Hamutz Meseta --seems like a pretty badass chick, and the best part is she's a librarian. But her coolness isn't enough to carry a whole show, and nothing else is very interesting.
It's a shame, because I feel like there's a lot of potential here. The fantasy-ish world, in which humans become books when they die, is a cool concept. I feel like David Production should have spent a bit more time establishing the world and the characters within it, and then shifted the pacing of the story to be a bit more dynamic, and it might have worked out better. As it is though...meh.
It was, if you will excuse my adding to the overuse of this phrase, a "hot mess." By that I mean the characters are all hot, even the individual panels are pretty smexy, but by and large the rest is just a mess. The plot is confusing, the page layouts are cluttered and overdone as a whole, and the characters are introducted to you rapidfire and sometimes aren't distinctive enough to tell apart ("okay, I know the two witches, but which one has the dog and which has the cat? And which buff guy is which animal's human form? And how many gorgeous blonde girlie-men will there be in this manga?!")
That's the best pull quote I can give you, TOKYOPOP. Sorry!
But somehow...the magic was just gone. I don't know exactly what it was; the change in voice actors for most of the characters, the novelty having worn off, maybe issues with the pacing...but somehow, I just couldn't keep the show on my to-do list. I would be ashamed, but I fell off the wagon for the manga some time ago as well (for entirely different reasons)-- but that might also be a factor, since I didn't have the anticipation of seeing my favorite manga scenes animated that might spur some to continue.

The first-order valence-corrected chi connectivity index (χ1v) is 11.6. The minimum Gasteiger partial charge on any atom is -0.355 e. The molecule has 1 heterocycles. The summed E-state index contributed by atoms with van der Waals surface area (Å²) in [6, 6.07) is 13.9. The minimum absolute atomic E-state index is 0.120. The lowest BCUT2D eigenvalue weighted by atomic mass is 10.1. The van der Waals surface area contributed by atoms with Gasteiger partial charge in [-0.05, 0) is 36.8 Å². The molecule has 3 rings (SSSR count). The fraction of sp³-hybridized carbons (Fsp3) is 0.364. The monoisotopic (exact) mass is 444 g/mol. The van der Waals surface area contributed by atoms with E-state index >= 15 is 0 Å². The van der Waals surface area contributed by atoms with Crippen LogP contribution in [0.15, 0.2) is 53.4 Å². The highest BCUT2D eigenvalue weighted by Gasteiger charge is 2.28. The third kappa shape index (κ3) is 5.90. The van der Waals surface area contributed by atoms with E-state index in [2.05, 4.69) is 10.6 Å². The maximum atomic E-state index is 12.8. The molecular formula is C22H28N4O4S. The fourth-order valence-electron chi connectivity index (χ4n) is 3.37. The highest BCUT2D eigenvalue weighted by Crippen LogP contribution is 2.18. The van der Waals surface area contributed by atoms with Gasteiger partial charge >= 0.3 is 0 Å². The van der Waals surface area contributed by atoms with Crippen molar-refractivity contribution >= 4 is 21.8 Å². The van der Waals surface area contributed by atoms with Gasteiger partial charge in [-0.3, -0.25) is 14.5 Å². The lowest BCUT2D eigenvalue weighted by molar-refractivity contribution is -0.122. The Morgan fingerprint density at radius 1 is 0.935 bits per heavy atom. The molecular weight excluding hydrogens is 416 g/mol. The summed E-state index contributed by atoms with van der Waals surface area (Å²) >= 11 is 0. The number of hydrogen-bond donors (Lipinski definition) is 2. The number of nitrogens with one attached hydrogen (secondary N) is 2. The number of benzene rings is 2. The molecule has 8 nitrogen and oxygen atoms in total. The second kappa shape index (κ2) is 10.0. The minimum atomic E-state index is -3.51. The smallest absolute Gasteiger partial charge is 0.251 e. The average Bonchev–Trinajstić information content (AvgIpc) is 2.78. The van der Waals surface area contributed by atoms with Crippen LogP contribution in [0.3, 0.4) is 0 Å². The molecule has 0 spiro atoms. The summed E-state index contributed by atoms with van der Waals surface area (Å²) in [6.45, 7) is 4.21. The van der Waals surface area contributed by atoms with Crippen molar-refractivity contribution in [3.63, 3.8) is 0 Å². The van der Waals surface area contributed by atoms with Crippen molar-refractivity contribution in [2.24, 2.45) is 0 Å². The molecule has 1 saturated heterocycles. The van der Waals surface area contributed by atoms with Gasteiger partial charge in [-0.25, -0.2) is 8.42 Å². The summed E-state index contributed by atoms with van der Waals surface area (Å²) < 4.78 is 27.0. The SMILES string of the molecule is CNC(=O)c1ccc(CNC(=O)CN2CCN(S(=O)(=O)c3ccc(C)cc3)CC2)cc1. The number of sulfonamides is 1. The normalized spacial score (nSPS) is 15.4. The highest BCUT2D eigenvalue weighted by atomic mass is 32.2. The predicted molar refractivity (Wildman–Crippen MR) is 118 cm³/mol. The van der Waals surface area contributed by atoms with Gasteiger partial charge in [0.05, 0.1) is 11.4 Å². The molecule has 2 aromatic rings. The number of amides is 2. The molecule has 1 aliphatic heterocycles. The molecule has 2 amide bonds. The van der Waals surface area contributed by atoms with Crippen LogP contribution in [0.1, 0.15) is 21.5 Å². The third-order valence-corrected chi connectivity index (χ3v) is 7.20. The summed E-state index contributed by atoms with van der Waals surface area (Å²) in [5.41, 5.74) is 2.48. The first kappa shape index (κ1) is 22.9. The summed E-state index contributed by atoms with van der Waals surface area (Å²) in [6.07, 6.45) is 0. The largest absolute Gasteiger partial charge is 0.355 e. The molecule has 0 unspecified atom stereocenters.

Mahoro-Matic. Bow Ditama's manga and its anime counterpart managed to be bust-a-gut hilarious, with the cougar teacher harassing her student, the unlikely romantic heroine (an ecchi-hating flat-chested robot girl)...it was just a really fun romp.
But I was pretty unimpressed with Ditama's follow-up Juuden-chan, whose characters were flat-- and not just in terms of their busts --and uninteresting. Whatever shock value the much-discussed peeing bits had was definitely not enough to make me want to watch the rest of the series. Or even the rest of the first episode, honestly. I'm all about perversion, but it's only hot if the characters are attractive-- and the characters are only attractive to me if they're interesting.
5. Hero Tales
Still and all, this one doesn't outright "suck." It's just thoroughly disappointing if you were hoping for something as creative, endearing, and clever as FMA. I'm so sorry to have you on this list twice, Arakawa-san, but...
Miracle Train is one of these. The men are all completely standard archetypes with no interesting backgrounds or traits-- they're train stations already! --and the stories in which they assist young ladies, at least from the two episodes I forced myself through, are completely insipid. The "messages" behind them are sappy and trite. Even the animation and design is mediocre at best, and the color that dominates my image of the show is brown (due to the trains' interior).
It's a bit misleading to say I thought this show would "rock," but I was definitely hoping for better.
Instead I got the opposite. Giant gaping holes about the boys' upbringing and their modern lives-- like how the hell they get the money to buy leather gloves, much less pay their rent --along with conclusions that feel too quick for the first story arc in spite of it being a full volume long leave the manga completely unfulfilling. If you're a die-hard bishounen fan, I'd recommend the manga equivalent of "watching on mute": buy it in Japanese and just look at the pretty pictures.